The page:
Friday, July 5, 2013
BBC History Talks and Festivals in July and October
History Live! hosted by the English Heritage Society at Kellmarsh Hall in Northamptonshire features a BBC History Magazine Lecture Tent with many important scholars and interesting topics, including several on English Reformation era topics. For example:
~Elizabeth I: The Queen's Two Bodies
Anna Whitelock will look at the life of Queen Elizabeth I, as both a public and a private person.
About the speaker: Anna Whitelock is a senior lecturer in early modern history at Royal Holloway, University of London. She is also a popular historical author, and her latest book Elizabeth's Bedfellows: An Intimate History of the Queen's Court is published in May.
~Scars on the Landscape: Encountering the Dissolution of the Monasteries
By examining some of those places one can visit today, Suzannah Lipscomb will explore the extraordinary impact of Henry VIII's suppression of the monasteries. She will draw out the poignant insights that remaining sites can give us into the enormous extent of the Tudor devastation.
About the speaker: Suzannah Lipscomb is a historian and broadcaster who specialises in the Tudor period. She is Senior Lecturer and Convenor for History at New College of the Humanities. Her most recent book is A Visitor's Companion to Tudor England.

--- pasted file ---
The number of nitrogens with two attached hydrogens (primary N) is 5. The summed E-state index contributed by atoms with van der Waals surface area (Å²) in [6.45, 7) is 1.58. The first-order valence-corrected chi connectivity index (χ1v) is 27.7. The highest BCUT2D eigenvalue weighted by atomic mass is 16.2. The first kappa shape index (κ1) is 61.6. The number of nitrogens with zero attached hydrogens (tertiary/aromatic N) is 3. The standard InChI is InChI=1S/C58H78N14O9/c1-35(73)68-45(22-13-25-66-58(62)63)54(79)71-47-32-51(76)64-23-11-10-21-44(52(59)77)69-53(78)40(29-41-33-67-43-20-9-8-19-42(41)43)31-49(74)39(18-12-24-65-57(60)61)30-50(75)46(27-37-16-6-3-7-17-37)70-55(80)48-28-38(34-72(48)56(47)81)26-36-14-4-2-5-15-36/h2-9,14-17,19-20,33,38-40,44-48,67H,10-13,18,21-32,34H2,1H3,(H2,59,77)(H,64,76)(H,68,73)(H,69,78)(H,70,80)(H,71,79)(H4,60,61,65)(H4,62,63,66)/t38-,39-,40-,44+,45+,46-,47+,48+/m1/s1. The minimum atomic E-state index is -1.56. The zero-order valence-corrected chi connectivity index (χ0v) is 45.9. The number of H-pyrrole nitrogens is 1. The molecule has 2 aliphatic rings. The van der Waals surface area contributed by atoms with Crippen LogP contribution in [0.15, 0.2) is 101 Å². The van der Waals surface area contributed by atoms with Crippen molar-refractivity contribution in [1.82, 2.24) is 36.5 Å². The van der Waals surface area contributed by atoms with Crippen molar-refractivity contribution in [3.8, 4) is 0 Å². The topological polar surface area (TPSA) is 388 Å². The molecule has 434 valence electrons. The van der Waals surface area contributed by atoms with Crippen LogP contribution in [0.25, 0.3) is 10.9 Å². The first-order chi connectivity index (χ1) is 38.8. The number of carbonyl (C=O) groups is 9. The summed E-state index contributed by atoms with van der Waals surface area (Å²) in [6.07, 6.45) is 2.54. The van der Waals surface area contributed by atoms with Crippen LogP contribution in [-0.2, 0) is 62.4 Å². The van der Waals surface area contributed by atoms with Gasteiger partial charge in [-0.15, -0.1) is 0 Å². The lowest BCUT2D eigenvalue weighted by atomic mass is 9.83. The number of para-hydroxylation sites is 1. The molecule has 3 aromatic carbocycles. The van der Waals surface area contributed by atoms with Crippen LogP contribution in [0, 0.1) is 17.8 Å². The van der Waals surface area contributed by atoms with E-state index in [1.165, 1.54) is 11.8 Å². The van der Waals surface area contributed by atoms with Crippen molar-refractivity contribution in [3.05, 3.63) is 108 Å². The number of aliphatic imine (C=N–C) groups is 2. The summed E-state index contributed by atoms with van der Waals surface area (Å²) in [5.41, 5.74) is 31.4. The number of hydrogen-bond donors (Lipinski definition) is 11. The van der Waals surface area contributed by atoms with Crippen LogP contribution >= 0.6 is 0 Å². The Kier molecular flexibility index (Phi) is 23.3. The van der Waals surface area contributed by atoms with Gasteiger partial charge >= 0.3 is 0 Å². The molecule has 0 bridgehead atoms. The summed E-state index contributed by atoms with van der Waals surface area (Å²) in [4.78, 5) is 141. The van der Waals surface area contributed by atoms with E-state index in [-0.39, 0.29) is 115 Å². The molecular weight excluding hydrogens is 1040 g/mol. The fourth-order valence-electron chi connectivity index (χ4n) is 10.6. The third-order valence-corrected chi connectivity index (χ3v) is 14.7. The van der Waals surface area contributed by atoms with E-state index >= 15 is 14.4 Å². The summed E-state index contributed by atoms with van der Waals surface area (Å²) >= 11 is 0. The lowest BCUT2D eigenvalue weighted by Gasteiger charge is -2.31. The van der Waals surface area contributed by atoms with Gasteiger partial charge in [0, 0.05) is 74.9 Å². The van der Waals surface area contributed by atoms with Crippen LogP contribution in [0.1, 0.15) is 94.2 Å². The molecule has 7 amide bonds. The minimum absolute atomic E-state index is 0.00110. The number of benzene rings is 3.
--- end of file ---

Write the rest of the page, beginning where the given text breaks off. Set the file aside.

History Live! is scheduled for Saturday and Sunday, 20-21 July.
The BBC History Magazine is hosting its own festival, the BBC History Weekend in Malmesbury, Wiltshire:
This autumn sees the launch of the very first BBC History Magazine weekend festival, in the ancient hilltop town of Malmesbury in Wiltshire. It is the oldest borough in England, with a charter given by Alfred the Great in 880. It’s also the burial place of Æthelstan, grandson of Alfred and the first king of all England, and the abbey that houses his tomb is Malmesbury’s crowning glory. In 1000 AD, Eilmer the flying monk had an early attempt at aviation from the Abbey’s tower (it failed; he broke his legs), and in the churchyard is buried one Hannah Twynnoy, famously eaten by a tiger in the town in 1703. The 17th-century philosopher Thomas Hobbes was born in Malmesbury, so it’s an ideal venue for a history festival.
More than 20 top-name historians will be speaking over the course of the weekend in two lecture rooms in Malmesbury’s Town Hall. There will be a fully-stocked history bookshop, courtesy of Waterstones Cirencester, within the Town Hall for the duration of the festival, where our speakers will be signing books.
Speakers range from Leanda de Lisle to Alison Weir, from Dan Jones to Helen Castor, Linda Porter and Michael Wood, and topics they will discuss are most wide-ranging.
Malmesbury Abbey is now an Anglican parish church, but of course it was a monastery before the Dissolution of the Monasteries by Henry VIII. It was founded in the 7th century as a Benedictine monastery and King Athelstan is bured there. This event is scheduled for October 25 through 27.